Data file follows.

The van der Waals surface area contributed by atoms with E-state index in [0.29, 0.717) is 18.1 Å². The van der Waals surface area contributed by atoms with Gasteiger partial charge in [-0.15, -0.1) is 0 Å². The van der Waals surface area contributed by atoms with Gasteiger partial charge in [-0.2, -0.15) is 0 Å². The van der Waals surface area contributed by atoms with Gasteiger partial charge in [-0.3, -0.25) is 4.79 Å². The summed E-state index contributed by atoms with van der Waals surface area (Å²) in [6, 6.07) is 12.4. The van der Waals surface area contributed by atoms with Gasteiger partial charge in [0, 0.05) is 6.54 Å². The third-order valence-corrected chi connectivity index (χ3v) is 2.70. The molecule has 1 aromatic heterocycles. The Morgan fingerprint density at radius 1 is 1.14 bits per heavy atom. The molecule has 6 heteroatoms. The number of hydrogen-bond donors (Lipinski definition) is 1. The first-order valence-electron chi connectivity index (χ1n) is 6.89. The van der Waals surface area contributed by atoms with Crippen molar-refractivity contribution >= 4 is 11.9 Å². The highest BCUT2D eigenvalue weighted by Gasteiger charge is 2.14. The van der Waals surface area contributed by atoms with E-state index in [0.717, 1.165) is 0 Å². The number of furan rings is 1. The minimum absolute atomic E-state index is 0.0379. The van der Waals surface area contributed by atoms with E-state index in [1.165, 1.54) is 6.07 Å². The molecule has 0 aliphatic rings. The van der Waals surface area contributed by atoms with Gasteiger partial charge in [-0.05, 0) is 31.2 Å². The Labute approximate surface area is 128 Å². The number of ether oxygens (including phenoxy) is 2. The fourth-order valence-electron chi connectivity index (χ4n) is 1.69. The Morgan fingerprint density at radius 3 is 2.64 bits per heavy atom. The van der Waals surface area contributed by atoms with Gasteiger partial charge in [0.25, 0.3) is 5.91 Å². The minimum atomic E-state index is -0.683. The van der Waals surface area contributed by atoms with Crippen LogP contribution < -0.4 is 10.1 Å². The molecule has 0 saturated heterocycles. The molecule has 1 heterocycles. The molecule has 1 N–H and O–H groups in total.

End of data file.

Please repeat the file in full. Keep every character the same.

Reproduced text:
The van der Waals surface area contributed by atoms with E-state index in [0.29, 0.717) is 18.1 Å². The van der Waals surface area contributed by atoms with Gasteiger partial charge in [-0.15, -0.1) is 0 Å². The van der Waals surface area contributed by atoms with Gasteiger partial charge in [-0.2, -0.15) is 0 Å². The van der Waals surface area contributed by atoms with Gasteiger partial charge in [-0.3, -0.25) is 4.79 Å². The summed E-state index contributed by atoms with van der Waals surface area (Å²) in [6, 6.07) is 12.4. The van der Waals surface area contributed by atoms with Gasteiger partial charge in [0, 0.05) is 6.54 Å². The third-order valence-corrected chi connectivity index (χ3v) is 2.70. The molecule has 1 aromatic heterocycles. The Morgan fingerprint density at radius 1 is 1.14 bits per heavy atom. The molecule has 6 heteroatoms. The number of hydrogen-bond donors (Lipinski definition) is 1. The first-order valence-electron chi connectivity index (χ1n) is 6.89. The van der Waals surface area contributed by atoms with Crippen molar-refractivity contribution >= 4 is 11.9 Å². The highest BCUT2D eigenvalue weighted by Gasteiger charge is 2.14. The van der Waals surface area contributed by atoms with E-state index in [0.717, 1.165) is 0 Å². The number of furan rings is 1. The minimum absolute atomic E-state index is 0.0379. The van der Waals surface area contributed by atoms with E-state index in [1.165, 1.54) is 6.07 Å². The molecule has 0 aliphatic rings. The van der Waals surface area contributed by atoms with Gasteiger partial charge in [-0.05, 0) is 31.2 Å². The Labute approximate surface area is 128 Å². The number of ether oxygens (including phenoxy) is 2. The fourth-order valence-electron chi connectivity index (χ4n) is 1.69. The Morgan fingerprint density at radius 3 is 2.64 bits per heavy atom. The van der Waals surface area contributed by atoms with Gasteiger partial charge in [0.25, 0.3) is 5.91 Å². The minimum atomic E-state index is -0.683. The van der Waals surface area contributed by atoms with Crippen LogP contribution < -0.4 is 10.1 Å². The molecule has 0 saturated heterocycles. The molecule has 1 heterocycles. The molecule has 1 N–H and O–H groups in total.